[authors: Barry Buchman and Adrian Azer]
On the heels of a recent survey that found that cyber-security is becoming the primary concern of corporate general counsels and directors, see C. Dunn, Cybersecurity Becoming No. 1 Concern for GCs and Directors, Corporate Counsel, Aug. 15, 2012, the United States government is increasingly taking an active role in addressing cyber-security issues.
On September 19, 2012, Senator John D. Rockefeller IV – Chairman of the U.S. Senate Committee on Commerce, Science and Transportation – sent a letter to the chief executive officers of all Fortune 500 companies addressing the need for better cyber-security measures and requesting their active involvement in developing such measures. Senator Rockefeller stated that “the cyber threats we face are real and immediate, and Congress’s failure to pass legislation this year leaves the country increasingly vulnerable to a catastrophic cyber attack.” Moreover, Senator Rockefeller noted that most executives “recognize the gravity of this threat and that their companies would benefit from deeper collaboration with the government.”
Senator Rockefeller’s letter comes on the heels of litigation commenced by the Federal Trade Commission (“FTC”) against various companies based on their alleged failure to maintain appropriate cyber-security measures. The letter also follows guidance by the U.S. Securities and Exchange Commission (“SEC”) regarding the disclosure requirements for public companies regarding cyber-security risks and breaches.
On June 12, 2012, the FTC commenced a declaratory judgment proceeding against, among others, Wyndham Worldwide Corporation (“Wyndham”), seeking injunctive relief against Wyndham for its failure to “maintain reasonable and appropriate data security for consumers’ sensitive personal information.” In its complaint, the FTC alleged that Wyndham’s “failure to maintain reasonable security allowed intruders to obtain unauthorized access to the computer networks of Wyndham Hotels and Resorts, LLC, and several hotels franchised and managed by Defendants on three separate occasions in less than two years.” This lack of adequate cyber-security measures led to “fraudulent charges on consumers’ accounts, more than $10.6 million in fraud loss, and the export of hundreds of thousands of consumers’ payment card account information to a domain registered in Russia.”
Moreover, the FTC commenced enforcement actions against two businesses – EPN, Inc. and Franklin’s Budget Car Sales, Inc. (“Franklin”) – alleging that the businesses illegally exposed “sensitive personal information of thousands of consumers by allowing peer to peer file-sharing software to be installed on their corporate computer systems.” Specifically, the businesses’ failure to adopt adequate cyber-security measures subjected personal information, such as social-security numbers, to disclosure. The FTC entered into settlements with both businesses, whereby “both companies must establish and maintain comprehensive information security programs.” The settlements also bar “misrepresentations about the privacy, security, confidentiality, and integrity of personal information collected from consumers.”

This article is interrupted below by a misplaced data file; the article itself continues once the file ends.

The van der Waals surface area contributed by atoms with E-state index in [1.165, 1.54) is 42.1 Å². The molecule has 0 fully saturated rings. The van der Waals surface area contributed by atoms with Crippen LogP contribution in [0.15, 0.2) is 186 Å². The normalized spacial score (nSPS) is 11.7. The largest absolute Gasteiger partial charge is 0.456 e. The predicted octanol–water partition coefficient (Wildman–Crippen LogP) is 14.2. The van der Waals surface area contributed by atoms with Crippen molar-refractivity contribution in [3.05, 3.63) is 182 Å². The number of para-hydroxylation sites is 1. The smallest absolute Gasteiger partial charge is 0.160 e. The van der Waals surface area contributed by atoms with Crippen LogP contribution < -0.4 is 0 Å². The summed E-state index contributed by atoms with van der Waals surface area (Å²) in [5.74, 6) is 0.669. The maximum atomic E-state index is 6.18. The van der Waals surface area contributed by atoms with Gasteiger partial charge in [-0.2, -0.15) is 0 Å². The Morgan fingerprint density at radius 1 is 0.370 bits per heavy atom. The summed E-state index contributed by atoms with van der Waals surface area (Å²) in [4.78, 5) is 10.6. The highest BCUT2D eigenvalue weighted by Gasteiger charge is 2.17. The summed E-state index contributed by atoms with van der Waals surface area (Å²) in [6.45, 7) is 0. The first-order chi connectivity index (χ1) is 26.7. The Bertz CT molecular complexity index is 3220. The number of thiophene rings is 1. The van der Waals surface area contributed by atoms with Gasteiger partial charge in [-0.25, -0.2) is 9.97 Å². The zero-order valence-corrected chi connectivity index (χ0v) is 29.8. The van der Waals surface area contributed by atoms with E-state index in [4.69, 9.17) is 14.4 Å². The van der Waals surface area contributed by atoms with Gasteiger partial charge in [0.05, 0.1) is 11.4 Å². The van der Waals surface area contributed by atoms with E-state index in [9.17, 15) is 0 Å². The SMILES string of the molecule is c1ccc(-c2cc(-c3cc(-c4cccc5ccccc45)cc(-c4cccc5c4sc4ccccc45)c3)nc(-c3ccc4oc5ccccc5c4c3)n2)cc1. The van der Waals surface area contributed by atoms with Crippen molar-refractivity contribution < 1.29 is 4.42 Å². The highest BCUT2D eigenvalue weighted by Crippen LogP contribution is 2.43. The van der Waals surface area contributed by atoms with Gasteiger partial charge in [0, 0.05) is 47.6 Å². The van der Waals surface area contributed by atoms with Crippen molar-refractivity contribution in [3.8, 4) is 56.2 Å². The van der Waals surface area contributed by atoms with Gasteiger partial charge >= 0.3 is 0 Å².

Further, as previously addressed in our article on the availability of insurance coverage for cyber-security incidents, on October 13, 2011, the SEC issued guidance regarding the disclosure requirements for public companies arising from cyber-security risks and breaches. See Importance Of Procuring Cybersecurity Insurance Coverage, Law360, June 29, 2012. The SEC noted that, in disclosing cyber-security risks, it would be prudent for companies to include a “[d]escription of relevant insurance coverage.” See id. (citation omitted).
This increased involvement by the federal government further evidences the importance of cyber-security and protecting against cyber risk through, among other things, adequate insurance coverage. As noted in our recent article, companies may have several avenues to coverage for losses associated with cyber-security incidents. Indeed, since we published that article, the Sixth Circuit has issued a pro-policyholder decision regarding coverage for such losses, holding that losses resulting from the theft of customers’ banking information are covered under a commercial crime policy’s computer fraud endorsement. See Retailer Ventures, Inc. v. Nat’l Union Fire Ins. Co., — F.3d –, 2012 WL 3608432 (6th Cir. Aug. 23, 2012). This ruling further illustrates that the coverage provided by commercial insurance policies can be an extremely valuable corporate asset to companies dealing with cyber-security issues. Companies can maximize the benefits of this asset by acting proactively to analyze their insurance portfolio now and by being willing to question, and challenge where appropriate, coverage denials from their insurers.